From how to target belly fat to workouts that fire up your metabolism, this surprisingly simple advice from top trainers delivers serious results.

Customisation has long been one of the hottest trends in the health world. From smart watches to meal delivery services, the ability to track and adapt over time is the key to supercharging fitness results.

And as a growing body of science continues to confirm, the same goes for your workout. If you’ve been doing the same routine since your 20s (step aerobics, anyone?), it could be time for a serious exercise shake-up.

“As females, we experience changes in our bodies at all ages and stages of life,” explains principal instructor and founder of Fluidform Pilates, Kirsten King. “Between the ages of 30 and 70, our bodies experience a new feeling of change, shifting from fertility and reproduction to nourishment and conservation.”

As a result, we need a different approach to fitness in midlife. And the good news is it’s possible to get stronger, fitter and leaner with age. Here’s what the experts recommend.

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1. First strengthen 

Your hamstrings, glutes, lower abs and middle back 

Before embarking on any exercise plan, you should ensure these four muscle groups are strong, says trainer Zana Morris. “There’s almost no point in starting any sort of resistance training program unless you have good strength in these key areas,” she says. “If they’re weak, you’ll have poor posture and that will leave you more vulnerable to injury.”

A circuit of bodyweight exercises, including squats, glute bridges, rotational planks, mountain climbers, scissor kicks and press-ups, will do the job. “Once you are strong in these areas, you can tackle any other type of exercise,” adds Morris. “Spend three to four weeks on a foundation program that leaves you prepared.”

2. Don’t overdo

Any single type of exercise 

Midlife is not the time to take up running, swimming or spinning at the expense of every other type of activity. “At this stage, the greater the variety of activity, the better,” says former Olympic hurdles champion, Sally Gunnell. “If cycling or running are your preferred forms of exercise, you need to face the fact that you will only be able to keep them up indefinitely if you also work at stretching, strengthening and mobilising muscles all over the body.”

Doing the same thing again and again also raises the risk of overuse injuries. “Your body responds best to new challenges and mixing things up from middle age,” adds Gunnell. “Try to embrace a little strength, cardio, flexibility and balance training every week.”

3. Play tennis, dance and lift weights 

To boost bone health

Oestrogen is the key hormone for protecting bone health, and its dramatic drop during menopause is why women are much more at risk of osteoporosis.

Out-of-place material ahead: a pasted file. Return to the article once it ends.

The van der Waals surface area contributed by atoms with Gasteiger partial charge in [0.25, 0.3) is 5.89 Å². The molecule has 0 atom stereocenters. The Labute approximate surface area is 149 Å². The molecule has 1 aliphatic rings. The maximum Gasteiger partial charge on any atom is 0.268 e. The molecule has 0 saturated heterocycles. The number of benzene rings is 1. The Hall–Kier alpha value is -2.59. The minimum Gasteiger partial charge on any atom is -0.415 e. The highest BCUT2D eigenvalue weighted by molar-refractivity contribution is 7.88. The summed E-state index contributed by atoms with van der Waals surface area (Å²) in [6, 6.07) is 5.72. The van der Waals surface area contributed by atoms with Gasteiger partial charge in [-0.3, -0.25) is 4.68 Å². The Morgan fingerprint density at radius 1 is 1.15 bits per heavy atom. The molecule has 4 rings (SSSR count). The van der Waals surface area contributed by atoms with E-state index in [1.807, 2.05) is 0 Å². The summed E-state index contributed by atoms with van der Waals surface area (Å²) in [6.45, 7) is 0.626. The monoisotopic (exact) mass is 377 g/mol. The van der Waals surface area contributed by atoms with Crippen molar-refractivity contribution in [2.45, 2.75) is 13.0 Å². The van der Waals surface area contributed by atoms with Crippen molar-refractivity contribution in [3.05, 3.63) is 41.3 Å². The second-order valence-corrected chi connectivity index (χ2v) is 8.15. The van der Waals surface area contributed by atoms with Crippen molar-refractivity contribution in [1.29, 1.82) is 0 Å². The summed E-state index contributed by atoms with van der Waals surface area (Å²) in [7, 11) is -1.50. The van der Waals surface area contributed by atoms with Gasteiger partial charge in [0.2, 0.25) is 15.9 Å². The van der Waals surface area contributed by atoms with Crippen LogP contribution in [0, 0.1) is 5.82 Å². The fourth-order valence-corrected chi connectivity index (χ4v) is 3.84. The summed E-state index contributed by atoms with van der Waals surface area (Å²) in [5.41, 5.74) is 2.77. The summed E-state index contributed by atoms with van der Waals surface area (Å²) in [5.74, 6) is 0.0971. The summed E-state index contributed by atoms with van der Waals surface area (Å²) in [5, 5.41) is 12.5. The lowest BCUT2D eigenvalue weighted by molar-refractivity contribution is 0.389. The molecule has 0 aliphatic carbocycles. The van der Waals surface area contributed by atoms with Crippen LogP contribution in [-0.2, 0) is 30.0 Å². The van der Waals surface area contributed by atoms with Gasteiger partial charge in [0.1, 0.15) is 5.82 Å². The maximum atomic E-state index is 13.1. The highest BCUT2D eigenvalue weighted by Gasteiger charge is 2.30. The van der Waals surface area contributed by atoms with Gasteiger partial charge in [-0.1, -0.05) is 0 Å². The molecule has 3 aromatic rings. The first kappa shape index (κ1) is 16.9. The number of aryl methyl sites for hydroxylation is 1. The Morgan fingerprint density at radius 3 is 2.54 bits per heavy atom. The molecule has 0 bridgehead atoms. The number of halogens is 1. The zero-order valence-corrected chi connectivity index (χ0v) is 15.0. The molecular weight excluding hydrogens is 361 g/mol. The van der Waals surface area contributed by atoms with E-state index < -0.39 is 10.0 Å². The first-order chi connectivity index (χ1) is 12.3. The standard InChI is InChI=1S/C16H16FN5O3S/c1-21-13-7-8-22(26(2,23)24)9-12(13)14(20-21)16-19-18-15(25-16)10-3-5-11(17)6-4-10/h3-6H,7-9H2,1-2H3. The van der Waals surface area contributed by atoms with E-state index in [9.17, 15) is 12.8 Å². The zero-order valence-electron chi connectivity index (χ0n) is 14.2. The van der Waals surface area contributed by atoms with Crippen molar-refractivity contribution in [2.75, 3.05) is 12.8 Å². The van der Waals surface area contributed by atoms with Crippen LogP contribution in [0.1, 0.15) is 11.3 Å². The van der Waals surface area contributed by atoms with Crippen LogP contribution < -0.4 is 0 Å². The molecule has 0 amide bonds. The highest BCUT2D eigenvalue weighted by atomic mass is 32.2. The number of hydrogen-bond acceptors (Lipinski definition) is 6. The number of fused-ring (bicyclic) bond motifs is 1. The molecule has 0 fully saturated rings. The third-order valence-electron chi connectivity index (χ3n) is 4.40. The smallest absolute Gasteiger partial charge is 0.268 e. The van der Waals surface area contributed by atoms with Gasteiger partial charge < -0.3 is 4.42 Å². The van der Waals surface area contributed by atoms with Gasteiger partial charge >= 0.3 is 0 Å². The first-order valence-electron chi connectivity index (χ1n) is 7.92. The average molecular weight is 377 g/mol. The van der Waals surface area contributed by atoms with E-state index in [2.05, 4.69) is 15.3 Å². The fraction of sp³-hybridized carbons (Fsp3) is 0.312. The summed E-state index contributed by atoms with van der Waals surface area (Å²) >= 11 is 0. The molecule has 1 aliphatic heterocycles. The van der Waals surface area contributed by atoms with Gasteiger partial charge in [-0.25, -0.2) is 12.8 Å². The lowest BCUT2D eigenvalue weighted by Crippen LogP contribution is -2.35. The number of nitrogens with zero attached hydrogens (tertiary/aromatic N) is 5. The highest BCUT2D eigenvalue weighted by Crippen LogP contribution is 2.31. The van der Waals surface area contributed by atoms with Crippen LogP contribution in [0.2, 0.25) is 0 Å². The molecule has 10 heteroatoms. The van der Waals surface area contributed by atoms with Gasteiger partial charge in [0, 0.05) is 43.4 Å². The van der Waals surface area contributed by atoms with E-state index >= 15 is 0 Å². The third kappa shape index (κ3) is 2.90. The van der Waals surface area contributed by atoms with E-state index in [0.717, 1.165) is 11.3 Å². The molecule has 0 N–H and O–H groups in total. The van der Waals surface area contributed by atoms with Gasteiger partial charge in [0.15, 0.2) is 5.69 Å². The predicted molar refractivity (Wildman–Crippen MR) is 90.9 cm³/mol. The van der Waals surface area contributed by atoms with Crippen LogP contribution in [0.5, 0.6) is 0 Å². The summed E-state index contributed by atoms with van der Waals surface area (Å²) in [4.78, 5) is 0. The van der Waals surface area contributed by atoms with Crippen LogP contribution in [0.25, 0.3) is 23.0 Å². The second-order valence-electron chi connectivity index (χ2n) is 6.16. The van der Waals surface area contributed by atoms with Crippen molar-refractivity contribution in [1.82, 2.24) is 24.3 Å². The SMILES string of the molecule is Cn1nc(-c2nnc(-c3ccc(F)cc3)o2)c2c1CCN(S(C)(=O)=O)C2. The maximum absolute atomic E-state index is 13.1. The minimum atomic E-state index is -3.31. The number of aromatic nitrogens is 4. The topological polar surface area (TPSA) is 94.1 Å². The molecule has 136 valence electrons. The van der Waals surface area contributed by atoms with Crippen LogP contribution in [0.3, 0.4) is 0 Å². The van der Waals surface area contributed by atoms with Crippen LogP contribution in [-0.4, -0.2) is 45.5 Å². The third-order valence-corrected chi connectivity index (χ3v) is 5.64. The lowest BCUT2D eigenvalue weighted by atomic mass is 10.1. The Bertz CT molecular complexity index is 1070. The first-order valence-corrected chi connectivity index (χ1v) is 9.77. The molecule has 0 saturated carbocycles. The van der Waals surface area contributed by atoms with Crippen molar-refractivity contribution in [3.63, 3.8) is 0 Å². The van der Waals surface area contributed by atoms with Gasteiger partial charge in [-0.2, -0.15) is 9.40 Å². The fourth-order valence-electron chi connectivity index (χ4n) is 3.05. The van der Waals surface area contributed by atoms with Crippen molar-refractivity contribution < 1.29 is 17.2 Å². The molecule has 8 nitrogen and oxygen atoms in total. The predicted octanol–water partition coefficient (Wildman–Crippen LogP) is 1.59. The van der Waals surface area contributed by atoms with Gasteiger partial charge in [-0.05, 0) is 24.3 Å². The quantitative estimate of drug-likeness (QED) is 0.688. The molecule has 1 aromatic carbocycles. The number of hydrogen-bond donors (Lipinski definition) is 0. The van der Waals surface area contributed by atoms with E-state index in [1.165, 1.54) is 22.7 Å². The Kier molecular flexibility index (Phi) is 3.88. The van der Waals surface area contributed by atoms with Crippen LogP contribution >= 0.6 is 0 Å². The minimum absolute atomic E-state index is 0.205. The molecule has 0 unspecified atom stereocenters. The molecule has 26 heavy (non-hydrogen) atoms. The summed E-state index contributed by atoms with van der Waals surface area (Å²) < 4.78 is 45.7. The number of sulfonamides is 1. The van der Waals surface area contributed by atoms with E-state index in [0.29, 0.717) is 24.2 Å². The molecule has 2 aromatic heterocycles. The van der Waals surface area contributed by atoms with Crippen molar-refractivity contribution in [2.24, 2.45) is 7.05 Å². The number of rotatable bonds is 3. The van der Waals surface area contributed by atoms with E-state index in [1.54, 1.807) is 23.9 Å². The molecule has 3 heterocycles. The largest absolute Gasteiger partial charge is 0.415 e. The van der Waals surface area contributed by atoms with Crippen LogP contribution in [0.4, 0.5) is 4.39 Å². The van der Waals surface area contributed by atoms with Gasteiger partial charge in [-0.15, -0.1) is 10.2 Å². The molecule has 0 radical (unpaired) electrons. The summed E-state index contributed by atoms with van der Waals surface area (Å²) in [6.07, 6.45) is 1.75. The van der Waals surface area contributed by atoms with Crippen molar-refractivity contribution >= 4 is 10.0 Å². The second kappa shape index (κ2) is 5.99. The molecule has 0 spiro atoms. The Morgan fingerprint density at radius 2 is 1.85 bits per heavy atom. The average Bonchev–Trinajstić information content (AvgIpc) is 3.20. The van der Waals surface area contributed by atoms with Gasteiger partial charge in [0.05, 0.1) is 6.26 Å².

“Bone health is supported by exercise that loads the skeleton in a multi-directional way – movement involving changes in direction, such as dancing or tennis, netball and other ball sports,” says hormone health expert, Dr Nicky Keay. “But if these aren’t your thing, try doing simple exercises at home for 15 minutes, three times a week, including hopping, skipping or 20 star jumps, morning and evening.”

Lifting weights two or three times a week is also important, says Lucas. “Putting stress on the muscles and bones through regular exercise forces them to get stronger.”

“Weight training boosts bone health in different ways,” adds Keay. “The extra load through the skeleton provides a direct mechanical bone-building stimulus, while resistance indirectly supports bone health by recruiting different muscle groups that pull on the bone these muscles are attached to, strengthening both the muscles and your bones in the process.”

4. Add pilates and resistance bands 

To optimise and strengthen muscles 

From middle age onwards, a drop in hormone levels also contributes to age-related muscle loss, called sarcopenia – in women and men. “A decline in oestrogen in our 40s brings a decrease in muscle mass and bone density, which strength training can help to counteract,” advises King. The good news? “Strength training doesn’t have to be lifting heavy weights – resistance training and low-weight exercises can significantly improve your muscle mass and strength,” she says.

Keay adds that reformer Pilates, which involves working against a series of pulleys, and the use of resistance bands are a good move to feeling fitter with age. “Both of these types of exercise work what is known as a closed kinetic chain, which is the most effective way to make your muscles work through all phases of contraction, including the concentric (shortening) and eccentric (lengthening) of muscles,” she says.